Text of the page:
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By Real Brides-to-Be
By: Stephanie Wilbur Ash | Posted: 08/06/2014
It’s not a local show, per se. There's only one local actor getting paid (mistress of ceremonies Erin Schwab, an Ordway regular and one of the national hosts of licensed Sing-a-long-a products).
But wow: Sing-a-long-a Grease at the Ordway—audience participation encouraged—is about the most fun you can have with local moms in curlers, and their daughters and granddaughters, too.
Sing-a-long-a Sound of Music has been a popular draw for the Ordway already—and if you have not dusted off your lederhosen to make the hills of St. Paul alive with the sound of your singing of that show, you should someday. (Though you may have to wait awhile. No Sing-a-long-a shows are planned right now.)
But where Sound of Music plays into our Cities' wholesome Nordic charm, Grease plays into the hilarious dichotomy between that wholesomeness and our collective bad girlness.
There were so many “bad girls” at the show last Wednesday night! The costume contest was filled with outright “bad” Sandys, soon-to-be-bad Sandys, Rizzos, and even a pregnant Rizzo. (“The false alarm was not false,” quipped Schwab.) There were pre-pubescent mini Sandys, a Danny Zuko wearing Keens, and a surprising number of Kinickies—why be Kinickie when you can be Danny?—this reviewer wonders. It’s a question for the ages.
When the lights went down and the movie started, the place became lady Baby Boomer mayhem. The mostly female, mostly over-40 audience shouted, cheered, belted lyrics (on the screen for you in the unlikely event you don’t have them burned into memory). We even danced in the aisle. So "bad Sandy"!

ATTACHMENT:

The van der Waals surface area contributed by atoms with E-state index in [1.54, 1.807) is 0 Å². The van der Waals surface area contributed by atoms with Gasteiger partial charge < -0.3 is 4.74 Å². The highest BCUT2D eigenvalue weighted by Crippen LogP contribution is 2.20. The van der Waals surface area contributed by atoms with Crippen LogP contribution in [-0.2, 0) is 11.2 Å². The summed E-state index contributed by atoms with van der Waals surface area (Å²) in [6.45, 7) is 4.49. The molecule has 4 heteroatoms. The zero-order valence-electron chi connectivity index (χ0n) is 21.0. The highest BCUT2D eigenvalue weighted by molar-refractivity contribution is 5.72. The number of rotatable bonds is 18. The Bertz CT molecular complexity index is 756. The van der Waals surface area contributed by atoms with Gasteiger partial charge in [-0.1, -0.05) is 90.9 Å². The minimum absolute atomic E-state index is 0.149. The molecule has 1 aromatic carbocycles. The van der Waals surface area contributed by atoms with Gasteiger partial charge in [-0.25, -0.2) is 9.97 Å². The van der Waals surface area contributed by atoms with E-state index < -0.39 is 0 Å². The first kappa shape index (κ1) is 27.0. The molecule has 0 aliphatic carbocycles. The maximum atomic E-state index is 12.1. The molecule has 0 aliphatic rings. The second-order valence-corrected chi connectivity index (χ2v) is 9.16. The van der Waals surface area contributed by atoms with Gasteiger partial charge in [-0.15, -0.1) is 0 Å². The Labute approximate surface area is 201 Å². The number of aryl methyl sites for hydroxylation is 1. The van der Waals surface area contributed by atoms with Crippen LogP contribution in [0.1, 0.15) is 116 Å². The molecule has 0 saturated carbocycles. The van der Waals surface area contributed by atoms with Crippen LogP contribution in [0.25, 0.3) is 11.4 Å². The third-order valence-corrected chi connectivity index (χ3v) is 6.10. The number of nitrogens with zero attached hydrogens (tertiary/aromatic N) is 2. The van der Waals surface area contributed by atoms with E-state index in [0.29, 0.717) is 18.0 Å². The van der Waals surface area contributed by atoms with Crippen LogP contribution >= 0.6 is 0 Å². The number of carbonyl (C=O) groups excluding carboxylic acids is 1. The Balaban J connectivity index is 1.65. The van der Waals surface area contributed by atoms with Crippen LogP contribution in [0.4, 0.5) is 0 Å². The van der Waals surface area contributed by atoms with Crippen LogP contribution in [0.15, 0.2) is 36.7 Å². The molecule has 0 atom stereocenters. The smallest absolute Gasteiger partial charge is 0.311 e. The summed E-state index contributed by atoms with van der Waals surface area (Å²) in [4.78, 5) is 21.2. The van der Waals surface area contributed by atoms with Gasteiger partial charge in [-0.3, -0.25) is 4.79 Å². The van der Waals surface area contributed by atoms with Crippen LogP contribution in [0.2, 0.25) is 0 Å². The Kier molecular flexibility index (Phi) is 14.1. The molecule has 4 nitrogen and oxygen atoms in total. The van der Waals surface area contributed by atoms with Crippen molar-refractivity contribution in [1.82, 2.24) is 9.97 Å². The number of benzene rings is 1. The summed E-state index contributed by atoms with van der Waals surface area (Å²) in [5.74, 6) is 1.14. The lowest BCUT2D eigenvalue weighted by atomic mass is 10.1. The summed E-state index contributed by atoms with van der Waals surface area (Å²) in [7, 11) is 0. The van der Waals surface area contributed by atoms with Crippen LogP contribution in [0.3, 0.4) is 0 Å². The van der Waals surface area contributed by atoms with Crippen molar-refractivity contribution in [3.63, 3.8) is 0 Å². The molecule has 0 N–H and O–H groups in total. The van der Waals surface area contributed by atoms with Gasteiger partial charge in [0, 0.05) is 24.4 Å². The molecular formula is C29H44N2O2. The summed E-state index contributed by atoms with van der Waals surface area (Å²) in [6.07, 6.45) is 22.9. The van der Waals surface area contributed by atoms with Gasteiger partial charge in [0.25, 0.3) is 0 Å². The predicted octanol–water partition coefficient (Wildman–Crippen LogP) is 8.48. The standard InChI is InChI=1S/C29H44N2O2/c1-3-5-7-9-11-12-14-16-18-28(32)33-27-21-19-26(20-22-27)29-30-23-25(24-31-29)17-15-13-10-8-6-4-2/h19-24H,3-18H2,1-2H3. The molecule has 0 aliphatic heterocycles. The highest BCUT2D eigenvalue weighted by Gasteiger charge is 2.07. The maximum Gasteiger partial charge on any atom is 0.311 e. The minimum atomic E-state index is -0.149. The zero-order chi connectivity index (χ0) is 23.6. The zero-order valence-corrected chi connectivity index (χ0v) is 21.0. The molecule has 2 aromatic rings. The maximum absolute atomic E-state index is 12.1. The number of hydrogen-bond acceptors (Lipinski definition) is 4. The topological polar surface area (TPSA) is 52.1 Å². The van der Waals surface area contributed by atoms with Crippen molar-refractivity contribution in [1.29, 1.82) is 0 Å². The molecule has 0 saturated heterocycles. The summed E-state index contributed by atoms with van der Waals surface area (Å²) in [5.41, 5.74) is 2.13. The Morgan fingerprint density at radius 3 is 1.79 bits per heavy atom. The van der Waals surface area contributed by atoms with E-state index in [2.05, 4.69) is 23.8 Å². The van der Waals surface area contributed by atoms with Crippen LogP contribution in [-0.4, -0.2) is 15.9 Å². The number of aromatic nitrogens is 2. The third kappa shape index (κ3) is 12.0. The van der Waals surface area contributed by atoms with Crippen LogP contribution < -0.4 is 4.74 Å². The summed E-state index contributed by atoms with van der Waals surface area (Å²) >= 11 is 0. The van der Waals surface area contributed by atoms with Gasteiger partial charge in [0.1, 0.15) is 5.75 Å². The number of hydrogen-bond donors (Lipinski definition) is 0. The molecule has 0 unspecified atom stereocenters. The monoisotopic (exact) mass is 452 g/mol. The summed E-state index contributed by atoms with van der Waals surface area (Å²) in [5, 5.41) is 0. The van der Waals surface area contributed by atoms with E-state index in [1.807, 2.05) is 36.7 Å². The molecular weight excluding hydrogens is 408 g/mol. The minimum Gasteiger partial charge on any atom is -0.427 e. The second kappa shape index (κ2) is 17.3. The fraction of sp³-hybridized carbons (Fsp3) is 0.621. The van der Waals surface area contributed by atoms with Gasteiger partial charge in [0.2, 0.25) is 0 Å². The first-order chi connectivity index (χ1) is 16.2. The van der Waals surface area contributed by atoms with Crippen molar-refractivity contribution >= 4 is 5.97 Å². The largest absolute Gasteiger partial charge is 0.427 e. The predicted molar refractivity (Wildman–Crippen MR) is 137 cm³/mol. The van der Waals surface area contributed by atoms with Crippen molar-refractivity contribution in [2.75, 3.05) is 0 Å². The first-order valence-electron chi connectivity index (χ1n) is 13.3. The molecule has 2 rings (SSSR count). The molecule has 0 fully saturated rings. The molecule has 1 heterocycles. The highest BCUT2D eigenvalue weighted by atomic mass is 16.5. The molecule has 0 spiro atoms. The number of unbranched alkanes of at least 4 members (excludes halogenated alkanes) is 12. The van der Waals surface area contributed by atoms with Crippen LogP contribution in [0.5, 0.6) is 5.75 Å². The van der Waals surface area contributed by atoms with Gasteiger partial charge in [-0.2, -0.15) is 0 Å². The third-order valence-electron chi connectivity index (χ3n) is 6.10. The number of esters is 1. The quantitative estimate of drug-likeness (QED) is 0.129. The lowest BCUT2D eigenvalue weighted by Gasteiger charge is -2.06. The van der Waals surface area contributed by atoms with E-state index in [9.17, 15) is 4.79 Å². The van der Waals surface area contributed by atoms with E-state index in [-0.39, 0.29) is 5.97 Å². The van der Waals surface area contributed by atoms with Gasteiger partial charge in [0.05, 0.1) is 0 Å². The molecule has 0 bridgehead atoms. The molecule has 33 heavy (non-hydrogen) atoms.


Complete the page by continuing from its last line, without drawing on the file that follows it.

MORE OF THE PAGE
The movie itself remains a treat, of course, but the big screen offers new secrets, even for this viewer who (ahem) may or may not have spent the summer in 1984 repeatedly watching and rewinding a VHS tape of it. On the big screen you see in glorious, larger-than-life detail the pillowed lips of Travolta, the sand-dollar wideness of Newton John’s eyes, the more subtle and heartbreaking layers of meaning behind of each of Stockard Channing’s side glances.
The loose pom-pom string that falls sadly at Danny’s feet during his first denial of Sandy? A discovered revelation. The fact that Kinickie is drinking a Schlitz beer? I never knew! The campy artifice of the “Greased Lightning” number? Epic.
And that moment when Danny Zucko first appears on screen, Barry Gibb and Frankie Valli’s proverbial “Grease” question “What are we doing here?” was answered with a thousand deafening screeches: We grown-ass women are here to lose our mother-loving minds over the smoking-hot sex appeal of John Travolta.
Obviously Grease is still the word, Minnesota ladyfriends. You made that loud and clear at the show, in old-school curlers, custom-made satin jackets, and—whether societal norms think you can pull it off or not—skin-tight lycra pants and killer heels.
You were not brought up that way, Twin Cities "bad Sandys," but clearly that’s not stopping you.
Nor should it. Like Rizzo always says, "Okay, girls. Let's go get 'em."
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